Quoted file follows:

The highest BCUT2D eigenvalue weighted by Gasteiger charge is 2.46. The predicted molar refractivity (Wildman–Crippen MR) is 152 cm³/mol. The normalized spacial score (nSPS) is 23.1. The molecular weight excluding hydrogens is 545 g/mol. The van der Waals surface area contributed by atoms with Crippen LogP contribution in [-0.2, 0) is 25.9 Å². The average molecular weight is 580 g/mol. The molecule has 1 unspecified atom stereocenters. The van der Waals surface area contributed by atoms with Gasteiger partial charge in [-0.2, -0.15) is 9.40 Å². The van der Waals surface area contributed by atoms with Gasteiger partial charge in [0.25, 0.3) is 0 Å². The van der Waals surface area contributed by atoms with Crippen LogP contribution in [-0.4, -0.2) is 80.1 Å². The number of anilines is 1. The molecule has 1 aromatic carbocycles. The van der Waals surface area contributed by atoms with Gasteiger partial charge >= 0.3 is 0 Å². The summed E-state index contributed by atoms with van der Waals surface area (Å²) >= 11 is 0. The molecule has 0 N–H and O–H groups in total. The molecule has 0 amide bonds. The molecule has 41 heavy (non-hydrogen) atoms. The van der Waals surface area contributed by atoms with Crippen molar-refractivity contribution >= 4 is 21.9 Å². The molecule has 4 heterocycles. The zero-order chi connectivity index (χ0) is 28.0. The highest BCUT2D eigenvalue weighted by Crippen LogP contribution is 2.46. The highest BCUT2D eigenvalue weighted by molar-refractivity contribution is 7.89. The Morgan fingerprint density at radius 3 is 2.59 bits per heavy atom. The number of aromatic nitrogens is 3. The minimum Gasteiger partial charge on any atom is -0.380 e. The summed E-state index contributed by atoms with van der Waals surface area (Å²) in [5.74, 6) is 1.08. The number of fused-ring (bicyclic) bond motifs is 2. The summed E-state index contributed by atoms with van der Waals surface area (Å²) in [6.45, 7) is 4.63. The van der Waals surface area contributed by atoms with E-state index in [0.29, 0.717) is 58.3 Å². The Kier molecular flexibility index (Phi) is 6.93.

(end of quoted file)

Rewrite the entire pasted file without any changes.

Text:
The highest BCUT2D eigenvalue weighted by Gasteiger charge is 2.46. The predicted molar refractivity (Wildman–Crippen MR) is 152 cm³/mol. The normalized spacial score (nSPS) is 23.1. The molecular weight excluding hydrogens is 545 g/mol. The van der Waals surface area contributed by atoms with Crippen LogP contribution in [-0.2, 0) is 25.9 Å². The average molecular weight is 580 g/mol. The molecule has 1 unspecified atom stereocenters. The van der Waals surface area contributed by atoms with Gasteiger partial charge in [-0.2, -0.15) is 9.40 Å². The van der Waals surface area contributed by atoms with Gasteiger partial charge in [0.25, 0.3) is 0 Å². The van der Waals surface area contributed by atoms with Crippen LogP contribution in [-0.4, -0.2) is 80.1 Å². The number of anilines is 1. The molecule has 1 aromatic carbocycles. The van der Waals surface area contributed by atoms with Gasteiger partial charge >= 0.3 is 0 Å². The summed E-state index contributed by atoms with van der Waals surface area (Å²) >= 11 is 0. The molecule has 0 N–H and O–H groups in total. The molecule has 0 amide bonds. The molecule has 41 heavy (non-hydrogen) atoms. The van der Waals surface area contributed by atoms with Crippen molar-refractivity contribution >= 4 is 21.9 Å². The molecule has 4 heterocycles. The zero-order chi connectivity index (χ0) is 28.0. The highest BCUT2D eigenvalue weighted by Crippen LogP contribution is 2.46. The highest BCUT2D eigenvalue weighted by molar-refractivity contribution is 7.89. The Morgan fingerprint density at radius 3 is 2.59 bits per heavy atom. The number of aromatic nitrogens is 3. The minimum Gasteiger partial charge on any atom is -0.380 e. The summed E-state index contributed by atoms with van der Waals surface area (Å²) in [5.74, 6) is 1.08. The number of fused-ring (bicyclic) bond motifs is 2. The summed E-state index contributed by atoms with van der Waals surface area (Å²) in [6.45, 7) is 4.63. The van der Waals surface area contributed by atoms with E-state index in [0.29, 0.717) is 58.3 Å². The Kier molecular flexibility index (Phi) is 6.93.